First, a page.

Defense Date

2012

Document Type

Dissertation

Degree Name

Doctor of Philosophy

Department

Psychology

First Advisor

Thomas Eissenberg

Abstract

Caffeine and nicotine are the two most commonly consumed licit psychoactive drugs in the world. In addition, they are frequently co-administered with over 86% of cigarette smokers reporting caffeine use versus 77% of non-smokers. Research suggests the combination of nicotine and caffeine produces effects that are more rewarding or pleasurable than either drug alone, and this potential reward enhancement may influence patterns of tobacco use initiation and maintenance. Waterpipe tobacco smoking is an alternative tobacco use method that is increasing in prevalence in the U.S. and offers a novel opportunity for nicotine and caffeine co-administration via a caffeinated tobacco product (Tangiers F-Line). Based on previous work, this caffeinated tobacco product was hypothesized to enhance reward-related and cardiovascular effects in waterpipe users relative to tobacco-only waterpipe preparations. Thirty-two waterpipe tobacco smokers who regularly drank caffeinated beverages participated in a four condition, Latin-square ordered, within-subjects study. In each condition, there was a 45-minute double-blind product administration period that differed by the content of waterpipe product smoked: caffeine and nicotine (Tangiers F-Line), nicotine and no caffeine (Tangiers), reduced (low) nicotine and caffeine (low nicotine Tangiers F-Line), or neither nicotine nor caffeine (Soex). Outcome measures included blood plasma caffeine and nicotine, cardiovascular response, expired air carbon monoxide (CO), puff topography, and subjective ratings. Plasma analyses revealed no detectable levels of caffeine from either caffeinated product, but significant nicotine exposure from all nicotine-containing products. Few differences between conditions were observed for subjective measures. Larger puff volumes were observed for products that contained low or no nicotine, resulting in higher CO concentrations for these conditions. While findings do not address whether caffeine can be delivered via volatilization, they suggest that measurable caffeine exposure was not observed for the products examined and under the conditions explored here. Importantly, study results support continued investigation of the effects of waterpipe tobacco smoking using a placebo-controlled design as well as demonstrate that tobacco dependence and toxicity capabilities are still concerns for these and other waterpipe products.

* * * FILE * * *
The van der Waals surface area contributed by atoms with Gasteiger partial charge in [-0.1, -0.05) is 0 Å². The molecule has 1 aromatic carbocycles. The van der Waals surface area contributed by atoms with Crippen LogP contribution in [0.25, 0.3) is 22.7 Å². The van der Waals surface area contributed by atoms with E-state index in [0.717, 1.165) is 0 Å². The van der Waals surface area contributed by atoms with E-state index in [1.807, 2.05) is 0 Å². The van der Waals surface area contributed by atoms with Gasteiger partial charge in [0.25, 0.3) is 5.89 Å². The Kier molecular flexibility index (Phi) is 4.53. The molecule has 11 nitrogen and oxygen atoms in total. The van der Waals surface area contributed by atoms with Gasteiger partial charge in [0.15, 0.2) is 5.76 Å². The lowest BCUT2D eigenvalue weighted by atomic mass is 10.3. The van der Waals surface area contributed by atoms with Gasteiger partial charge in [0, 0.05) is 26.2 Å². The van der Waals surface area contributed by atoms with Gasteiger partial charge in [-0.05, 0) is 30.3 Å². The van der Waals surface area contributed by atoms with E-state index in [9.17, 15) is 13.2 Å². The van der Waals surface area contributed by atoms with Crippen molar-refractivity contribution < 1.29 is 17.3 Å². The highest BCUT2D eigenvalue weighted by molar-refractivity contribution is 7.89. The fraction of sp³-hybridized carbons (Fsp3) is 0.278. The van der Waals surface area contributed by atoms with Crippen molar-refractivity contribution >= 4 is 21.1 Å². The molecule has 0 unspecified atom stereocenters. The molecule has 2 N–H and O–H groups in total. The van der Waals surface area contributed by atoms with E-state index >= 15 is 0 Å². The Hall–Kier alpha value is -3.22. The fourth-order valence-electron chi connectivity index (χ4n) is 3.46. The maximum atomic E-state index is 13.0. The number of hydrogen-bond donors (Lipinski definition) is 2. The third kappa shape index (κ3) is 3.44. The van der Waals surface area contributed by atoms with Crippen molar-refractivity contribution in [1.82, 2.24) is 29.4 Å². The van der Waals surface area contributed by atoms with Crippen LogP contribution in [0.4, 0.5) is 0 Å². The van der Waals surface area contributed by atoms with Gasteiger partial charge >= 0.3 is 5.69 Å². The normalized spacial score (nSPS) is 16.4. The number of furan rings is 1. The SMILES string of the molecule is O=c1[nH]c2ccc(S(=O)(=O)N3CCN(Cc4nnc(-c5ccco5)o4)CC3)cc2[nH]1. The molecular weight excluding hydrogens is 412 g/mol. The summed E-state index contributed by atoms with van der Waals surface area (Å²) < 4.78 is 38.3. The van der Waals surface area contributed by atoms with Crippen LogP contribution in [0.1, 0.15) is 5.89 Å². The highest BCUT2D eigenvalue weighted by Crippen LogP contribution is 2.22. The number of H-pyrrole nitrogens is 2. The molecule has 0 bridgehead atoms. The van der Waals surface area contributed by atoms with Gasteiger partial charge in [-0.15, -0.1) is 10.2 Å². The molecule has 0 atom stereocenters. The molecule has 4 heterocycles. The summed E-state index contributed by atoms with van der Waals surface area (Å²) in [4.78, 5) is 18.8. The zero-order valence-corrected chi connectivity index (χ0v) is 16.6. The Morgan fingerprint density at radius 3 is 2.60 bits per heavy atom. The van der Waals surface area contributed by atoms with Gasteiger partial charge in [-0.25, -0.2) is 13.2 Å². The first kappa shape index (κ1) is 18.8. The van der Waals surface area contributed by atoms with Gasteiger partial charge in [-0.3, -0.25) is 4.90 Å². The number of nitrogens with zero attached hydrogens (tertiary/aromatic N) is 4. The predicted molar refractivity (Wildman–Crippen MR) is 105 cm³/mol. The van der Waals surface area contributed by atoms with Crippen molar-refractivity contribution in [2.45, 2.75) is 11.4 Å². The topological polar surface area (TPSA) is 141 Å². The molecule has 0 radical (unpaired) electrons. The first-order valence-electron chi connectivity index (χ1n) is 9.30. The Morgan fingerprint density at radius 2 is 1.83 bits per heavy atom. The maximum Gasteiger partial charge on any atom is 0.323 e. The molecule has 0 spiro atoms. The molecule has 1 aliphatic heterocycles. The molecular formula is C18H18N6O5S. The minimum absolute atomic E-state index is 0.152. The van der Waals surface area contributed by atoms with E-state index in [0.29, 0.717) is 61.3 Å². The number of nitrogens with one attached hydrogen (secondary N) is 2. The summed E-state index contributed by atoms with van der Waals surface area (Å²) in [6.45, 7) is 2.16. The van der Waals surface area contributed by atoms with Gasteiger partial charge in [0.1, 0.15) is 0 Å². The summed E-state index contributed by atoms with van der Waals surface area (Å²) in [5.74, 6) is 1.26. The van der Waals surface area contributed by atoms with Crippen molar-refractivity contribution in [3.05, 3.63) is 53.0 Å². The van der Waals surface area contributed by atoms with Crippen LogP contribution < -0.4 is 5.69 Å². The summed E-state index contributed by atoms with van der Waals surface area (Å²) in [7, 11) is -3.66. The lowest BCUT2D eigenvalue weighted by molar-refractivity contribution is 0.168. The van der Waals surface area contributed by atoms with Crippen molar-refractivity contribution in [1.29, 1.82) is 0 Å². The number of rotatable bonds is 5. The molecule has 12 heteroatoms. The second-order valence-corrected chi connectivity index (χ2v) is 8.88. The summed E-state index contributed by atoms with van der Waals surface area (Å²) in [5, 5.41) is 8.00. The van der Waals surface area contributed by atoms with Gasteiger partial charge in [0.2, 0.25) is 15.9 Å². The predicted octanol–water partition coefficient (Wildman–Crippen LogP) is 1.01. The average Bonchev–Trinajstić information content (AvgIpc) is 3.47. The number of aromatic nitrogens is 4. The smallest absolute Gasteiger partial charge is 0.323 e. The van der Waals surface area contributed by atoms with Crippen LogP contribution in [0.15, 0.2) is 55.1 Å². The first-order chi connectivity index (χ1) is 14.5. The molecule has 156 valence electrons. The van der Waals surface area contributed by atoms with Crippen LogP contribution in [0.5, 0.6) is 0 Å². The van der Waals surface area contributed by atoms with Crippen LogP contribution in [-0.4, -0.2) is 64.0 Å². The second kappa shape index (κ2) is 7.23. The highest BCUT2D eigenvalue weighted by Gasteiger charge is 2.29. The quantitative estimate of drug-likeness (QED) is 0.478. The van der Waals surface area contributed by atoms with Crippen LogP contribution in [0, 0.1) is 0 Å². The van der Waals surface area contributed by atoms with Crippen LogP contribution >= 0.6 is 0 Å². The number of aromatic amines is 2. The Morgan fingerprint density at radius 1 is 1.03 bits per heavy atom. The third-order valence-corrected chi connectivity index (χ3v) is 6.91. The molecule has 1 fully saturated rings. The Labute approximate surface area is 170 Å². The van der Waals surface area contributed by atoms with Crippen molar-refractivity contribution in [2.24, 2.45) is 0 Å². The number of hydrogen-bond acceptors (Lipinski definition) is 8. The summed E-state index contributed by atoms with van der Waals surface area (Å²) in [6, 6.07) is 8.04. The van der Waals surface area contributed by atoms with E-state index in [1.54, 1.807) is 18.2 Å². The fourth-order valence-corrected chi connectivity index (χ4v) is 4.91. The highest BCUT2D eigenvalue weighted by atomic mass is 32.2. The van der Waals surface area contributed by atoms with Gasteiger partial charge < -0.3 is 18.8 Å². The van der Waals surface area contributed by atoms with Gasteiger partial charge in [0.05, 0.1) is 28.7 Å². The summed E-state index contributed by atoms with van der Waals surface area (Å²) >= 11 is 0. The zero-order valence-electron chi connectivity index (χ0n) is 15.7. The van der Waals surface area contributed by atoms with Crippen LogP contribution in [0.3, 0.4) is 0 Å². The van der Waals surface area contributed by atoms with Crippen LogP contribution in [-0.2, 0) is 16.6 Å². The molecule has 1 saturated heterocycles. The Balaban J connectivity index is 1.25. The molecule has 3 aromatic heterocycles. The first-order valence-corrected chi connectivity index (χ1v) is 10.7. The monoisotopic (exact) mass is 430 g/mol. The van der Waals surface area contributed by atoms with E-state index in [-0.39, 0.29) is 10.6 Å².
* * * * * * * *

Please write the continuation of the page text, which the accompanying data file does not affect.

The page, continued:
Rights

© The Author

Is Part Of

VCU University Archives

Is Part Of

VCU Theses and Dissertations

Date of Submission

May 2012

Included in

Psychology Commons

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